Posted in About Us

Print Email

Links for Why Care

Strand One: Social Justice


Link 1.1: 'What is Social Justice?'

Link 1.2: 'Social Injustice'

Link 1.3: 'Human Rights'

Link 1.4: 'Social Justice and Religion'

Link 1.5: Gerry O'Hanlon SJ

Link 1.6: 'Poverty and Inequality' - Page 1

Link 1.7: 'Poverty and Inequality' - Page 2

Link 1.8: Peter's Map

Link 1.9: 'Ireland and Global Justice'

Link 1.10: 'Social Justice and Me'

Link 1.11: 'Poverty and Inequality' - Page 3

Link 1.12: History of Jesuits in Ireland

Link 1.13: 'People Working for Justice'

 

Strand 2: Understanding Crime

Link 2.1: 'Understanding Crime'

Link 2.2: 'Understanding Crime' - Page 3

Link 2.3: 'Headline Crime'

Link 2.4: 'What are the Causes of Crime?'

Link 2.5: Youtube: London Riots 1

Link 2.6: Youtube: London Riots 2

Link 2.7: UK riots: the demographics of magistrate cases and convictions

Link 2.8: Youtube: Brixton on the Riots

Link 2.9: Rioter profile: 'The law was obeying us'

Link 2.10: Rioter profile: 'If I had a job I wouldn’t have stolen'

Link 2.11: Rioter profile: 'I thought of it as like a battle, like a war'

Link 2.12: Rioter profile: 'I knew the black kids would be stopped before me'

Link 2.13: Rioter profile: 'I don't condone it, but it's helped me out financially'

Link 2.14: Rioter profile: 'She said: Go on, son, dash the brick at them'

Link 2.15: ICPS Prison Population Rates per 100,000 of the national population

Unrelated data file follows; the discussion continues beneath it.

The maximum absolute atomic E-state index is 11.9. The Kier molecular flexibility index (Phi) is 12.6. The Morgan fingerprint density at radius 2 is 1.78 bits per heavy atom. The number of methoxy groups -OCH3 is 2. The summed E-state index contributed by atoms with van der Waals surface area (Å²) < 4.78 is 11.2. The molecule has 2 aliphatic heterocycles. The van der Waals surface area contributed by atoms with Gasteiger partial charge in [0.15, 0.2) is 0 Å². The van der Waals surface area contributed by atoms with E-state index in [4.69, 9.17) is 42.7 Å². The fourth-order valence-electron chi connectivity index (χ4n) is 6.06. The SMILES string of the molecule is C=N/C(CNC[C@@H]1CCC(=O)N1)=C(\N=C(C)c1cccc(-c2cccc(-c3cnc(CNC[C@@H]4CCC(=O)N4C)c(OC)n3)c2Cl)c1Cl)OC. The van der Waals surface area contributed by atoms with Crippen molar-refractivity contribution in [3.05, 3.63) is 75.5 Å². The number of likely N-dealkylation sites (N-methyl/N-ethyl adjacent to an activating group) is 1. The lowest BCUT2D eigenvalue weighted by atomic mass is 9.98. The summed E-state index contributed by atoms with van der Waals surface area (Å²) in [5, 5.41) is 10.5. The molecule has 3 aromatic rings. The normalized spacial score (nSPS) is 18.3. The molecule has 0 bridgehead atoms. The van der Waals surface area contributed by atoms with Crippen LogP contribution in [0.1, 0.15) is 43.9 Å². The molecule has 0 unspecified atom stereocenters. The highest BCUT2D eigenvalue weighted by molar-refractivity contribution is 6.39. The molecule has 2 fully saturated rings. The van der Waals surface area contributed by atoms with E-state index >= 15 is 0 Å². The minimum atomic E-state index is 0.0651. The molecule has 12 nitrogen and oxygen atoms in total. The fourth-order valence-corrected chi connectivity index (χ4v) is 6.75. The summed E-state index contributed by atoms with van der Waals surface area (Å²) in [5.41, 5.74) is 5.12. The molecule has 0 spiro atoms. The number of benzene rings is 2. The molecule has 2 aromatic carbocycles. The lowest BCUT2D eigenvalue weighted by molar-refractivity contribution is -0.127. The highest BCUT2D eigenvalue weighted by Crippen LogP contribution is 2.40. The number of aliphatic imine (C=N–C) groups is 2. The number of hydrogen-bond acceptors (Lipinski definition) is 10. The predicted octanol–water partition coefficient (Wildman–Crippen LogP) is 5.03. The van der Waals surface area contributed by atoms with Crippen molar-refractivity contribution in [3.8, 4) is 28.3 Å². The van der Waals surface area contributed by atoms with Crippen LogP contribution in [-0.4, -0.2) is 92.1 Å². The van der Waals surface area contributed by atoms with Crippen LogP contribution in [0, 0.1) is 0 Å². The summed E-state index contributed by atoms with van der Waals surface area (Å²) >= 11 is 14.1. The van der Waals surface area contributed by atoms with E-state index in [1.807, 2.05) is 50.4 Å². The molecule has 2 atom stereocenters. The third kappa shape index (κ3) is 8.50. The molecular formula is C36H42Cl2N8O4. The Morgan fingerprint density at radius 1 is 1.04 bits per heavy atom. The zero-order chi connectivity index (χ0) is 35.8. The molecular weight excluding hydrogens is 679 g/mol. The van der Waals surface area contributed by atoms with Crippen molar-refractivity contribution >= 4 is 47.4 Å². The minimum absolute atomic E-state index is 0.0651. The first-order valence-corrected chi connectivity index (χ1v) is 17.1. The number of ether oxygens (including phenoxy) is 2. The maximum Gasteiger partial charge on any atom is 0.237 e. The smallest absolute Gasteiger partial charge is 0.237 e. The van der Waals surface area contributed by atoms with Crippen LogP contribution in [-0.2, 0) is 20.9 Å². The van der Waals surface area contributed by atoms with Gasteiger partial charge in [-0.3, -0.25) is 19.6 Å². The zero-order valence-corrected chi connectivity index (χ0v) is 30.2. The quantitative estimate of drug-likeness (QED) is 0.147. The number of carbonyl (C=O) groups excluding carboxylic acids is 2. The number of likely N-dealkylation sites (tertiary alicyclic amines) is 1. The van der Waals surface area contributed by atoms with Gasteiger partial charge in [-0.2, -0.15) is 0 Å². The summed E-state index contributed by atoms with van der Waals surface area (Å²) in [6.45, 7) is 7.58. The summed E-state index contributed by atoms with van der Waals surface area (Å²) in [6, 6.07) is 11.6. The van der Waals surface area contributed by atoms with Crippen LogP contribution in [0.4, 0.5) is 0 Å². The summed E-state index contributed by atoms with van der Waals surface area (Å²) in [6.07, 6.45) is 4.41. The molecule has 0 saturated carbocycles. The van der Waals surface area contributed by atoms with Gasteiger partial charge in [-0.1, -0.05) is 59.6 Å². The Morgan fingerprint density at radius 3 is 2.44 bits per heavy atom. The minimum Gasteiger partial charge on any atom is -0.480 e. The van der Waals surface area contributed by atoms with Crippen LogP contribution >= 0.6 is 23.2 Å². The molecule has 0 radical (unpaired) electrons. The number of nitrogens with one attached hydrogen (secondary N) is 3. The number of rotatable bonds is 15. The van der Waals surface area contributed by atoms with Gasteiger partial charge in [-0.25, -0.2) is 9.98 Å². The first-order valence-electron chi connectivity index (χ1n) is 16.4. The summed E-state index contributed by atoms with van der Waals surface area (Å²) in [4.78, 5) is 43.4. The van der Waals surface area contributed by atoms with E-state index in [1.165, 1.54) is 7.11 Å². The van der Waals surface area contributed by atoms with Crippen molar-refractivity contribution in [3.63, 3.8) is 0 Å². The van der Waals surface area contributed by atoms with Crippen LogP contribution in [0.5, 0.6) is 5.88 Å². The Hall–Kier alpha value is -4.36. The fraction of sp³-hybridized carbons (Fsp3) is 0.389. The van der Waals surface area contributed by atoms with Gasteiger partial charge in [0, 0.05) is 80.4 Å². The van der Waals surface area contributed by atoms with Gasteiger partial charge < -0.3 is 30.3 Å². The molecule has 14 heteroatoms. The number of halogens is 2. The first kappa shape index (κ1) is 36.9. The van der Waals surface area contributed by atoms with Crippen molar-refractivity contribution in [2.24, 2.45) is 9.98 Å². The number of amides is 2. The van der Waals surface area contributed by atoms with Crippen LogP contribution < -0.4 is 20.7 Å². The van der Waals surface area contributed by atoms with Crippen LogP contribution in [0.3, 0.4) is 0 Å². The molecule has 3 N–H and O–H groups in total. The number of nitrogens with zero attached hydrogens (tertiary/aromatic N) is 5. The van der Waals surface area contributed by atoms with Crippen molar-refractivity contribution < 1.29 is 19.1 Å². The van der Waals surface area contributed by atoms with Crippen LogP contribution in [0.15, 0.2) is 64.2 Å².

Link 2.16: International Centre for Prison Studies

Link 2.17: Gun homicides and gun ownership listed by country

Link 2.18: Top Murder Rates in the World

Link 2.19: Crime & Violence Facts and Figures

Link 2.20: 'Forgiveness is the Soul of Justice', The Meaning is in the Shadows, Peter McVerry S.J. pp. 81-3

 

Strand 3: Prison, Topic 1: Why do people end up in prison?

Link 3.1.1: "Who goes to prison?"

Link 3.1.2: All-Island Deprivation Index Map

Link 3.1.3: Decision Map: 2011 Census Information

Link 3.1.4: "Who goes to Prison - Page 3"

Link 3.1.5: "Homelessness: Introduction"

Link 3.1.6:  "Understanding Homelessness in Ireland"

Link 3.1.7: "How does it Happen?"

Link 3.1.8: ‘Homeless in Ireland’ in The Meaning is in the Shadows, Peter Mc Verry, 38-41.

 

Strand 3: Prison, Topic 2: Young People in Prison

Link 3.2.1: List of Community Sanctions from IYJS

Link 3.2.2: "Who goes to prison?" - Page 5

Link 3.2.3: Children in Care

Link 3.2.4: Health Service Executive

Link 3.2.5: Youth Homelessness

Link 3.2.6: Department of Children and Youth Affairs: Out of Hours Services

Link 3.2.7: Bail and Surety

Link 3.2.8: Probation Service

Link 3.2.9: Summary of the UN Convention on the Rights of the Child

Link 3.2.10: The Woolf Within

Link 3.2.11: Tagged as a Teenager

 

Strand 3: Prison, Topic 3: Life in Prison and Beyond

Link 3.3.1: "Commitals to Prison"

Link 3.3.2: "Living in Prison" - Page 4

Link 3.3.3: European Prison Rules

Link 3.3.4: "Living in Prison" - Page 2

Link 3.3.5: Hell Hole - Brazil

Link 3.3.6: Irish Penal Reform Trust